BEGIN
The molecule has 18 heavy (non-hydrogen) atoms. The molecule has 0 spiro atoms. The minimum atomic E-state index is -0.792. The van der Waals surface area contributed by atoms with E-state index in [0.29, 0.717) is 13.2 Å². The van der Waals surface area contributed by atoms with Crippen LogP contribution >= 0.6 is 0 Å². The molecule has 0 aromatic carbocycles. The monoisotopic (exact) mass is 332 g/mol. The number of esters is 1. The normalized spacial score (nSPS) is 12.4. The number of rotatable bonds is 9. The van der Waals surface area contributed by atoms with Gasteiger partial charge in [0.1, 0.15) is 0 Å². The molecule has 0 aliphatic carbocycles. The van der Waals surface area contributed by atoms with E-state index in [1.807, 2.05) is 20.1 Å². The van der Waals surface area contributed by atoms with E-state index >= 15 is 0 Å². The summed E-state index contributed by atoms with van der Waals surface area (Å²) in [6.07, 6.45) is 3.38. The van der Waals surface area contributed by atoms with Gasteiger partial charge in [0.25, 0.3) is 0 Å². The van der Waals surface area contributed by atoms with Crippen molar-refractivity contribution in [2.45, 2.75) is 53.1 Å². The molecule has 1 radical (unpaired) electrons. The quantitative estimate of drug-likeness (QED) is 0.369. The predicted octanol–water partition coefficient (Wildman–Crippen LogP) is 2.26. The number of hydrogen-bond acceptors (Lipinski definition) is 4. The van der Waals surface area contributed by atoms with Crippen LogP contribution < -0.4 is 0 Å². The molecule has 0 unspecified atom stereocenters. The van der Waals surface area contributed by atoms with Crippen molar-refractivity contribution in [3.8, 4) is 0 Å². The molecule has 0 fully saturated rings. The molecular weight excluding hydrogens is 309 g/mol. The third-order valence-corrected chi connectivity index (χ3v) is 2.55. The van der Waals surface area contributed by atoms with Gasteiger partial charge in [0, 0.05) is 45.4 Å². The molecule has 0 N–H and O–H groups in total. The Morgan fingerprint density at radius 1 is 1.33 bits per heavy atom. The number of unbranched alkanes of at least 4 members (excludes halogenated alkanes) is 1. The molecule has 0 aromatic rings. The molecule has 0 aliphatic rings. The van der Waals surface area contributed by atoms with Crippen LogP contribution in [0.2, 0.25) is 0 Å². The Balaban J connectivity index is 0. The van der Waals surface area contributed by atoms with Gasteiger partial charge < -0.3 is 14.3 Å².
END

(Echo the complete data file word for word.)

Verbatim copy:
The molecule has 18 heavy (non-hydrogen) atoms. The molecule has 0 spiro atoms. The minimum atomic E-state index is -0.792. The van der Waals surface area contributed by atoms with E-state index in [0.29, 0.717) is 13.2 Å². The van der Waals surface area contributed by atoms with Crippen LogP contribution >= 0.6 is 0 Å². The molecule has 0 aromatic carbocycles. The monoisotopic (exact) mass is 332 g/mol. The number of esters is 1. The normalized spacial score (nSPS) is 12.4. The number of rotatable bonds is 9. The van der Waals surface area contributed by atoms with Gasteiger partial charge in [0.1, 0.15) is 0 Å². The molecule has 0 aliphatic carbocycles. The van der Waals surface area contributed by atoms with E-state index in [1.807, 2.05) is 20.1 Å². The van der Waals surface area contributed by atoms with E-state index >= 15 is 0 Å². The summed E-state index contributed by atoms with van der Waals surface area (Å²) in [6.07, 6.45) is 3.38. The van der Waals surface area contributed by atoms with Gasteiger partial charge in [0.25, 0.3) is 0 Å². The van der Waals surface area contributed by atoms with Crippen molar-refractivity contribution in [2.45, 2.75) is 53.1 Å². The molecule has 1 radical (unpaired) electrons. The quantitative estimate of drug-likeness (QED) is 0.369. The predicted octanol–water partition coefficient (Wildman–Crippen LogP) is 2.26. The number of hydrogen-bond acceptors (Lipinski definition) is 4. The van der Waals surface area contributed by atoms with Crippen LogP contribution < -0.4 is 0 Å². The molecule has 0 unspecified atom stereocenters. The van der Waals surface area contributed by atoms with Crippen molar-refractivity contribution in [3.8, 4) is 0 Å². The molecule has 0 fully saturated rings. The molecular weight excluding hydrogens is 309 g/mol. The third-order valence-corrected chi connectivity index (χ3v) is 2.55. The van der Waals surface area contributed by atoms with Gasteiger partial charge in [0, 0.05) is 45.4 Å². The molecule has 0 N–H and O–H groups in total. The Morgan fingerprint density at radius 1 is 1.33 bits per heavy atom. The number of unbranched alkanes of at least 4 members (excludes halogenated alkanes) is 1. The molecule has 0 aromatic rings. The molecule has 0 aliphatic rings. The van der Waals surface area contributed by atoms with Crippen LogP contribution in [0.2, 0.25) is 0 Å². The Balaban J connectivity index is 0. The van der Waals surface area contributed by atoms with Gasteiger partial charge < -0.3 is 14.3 Å².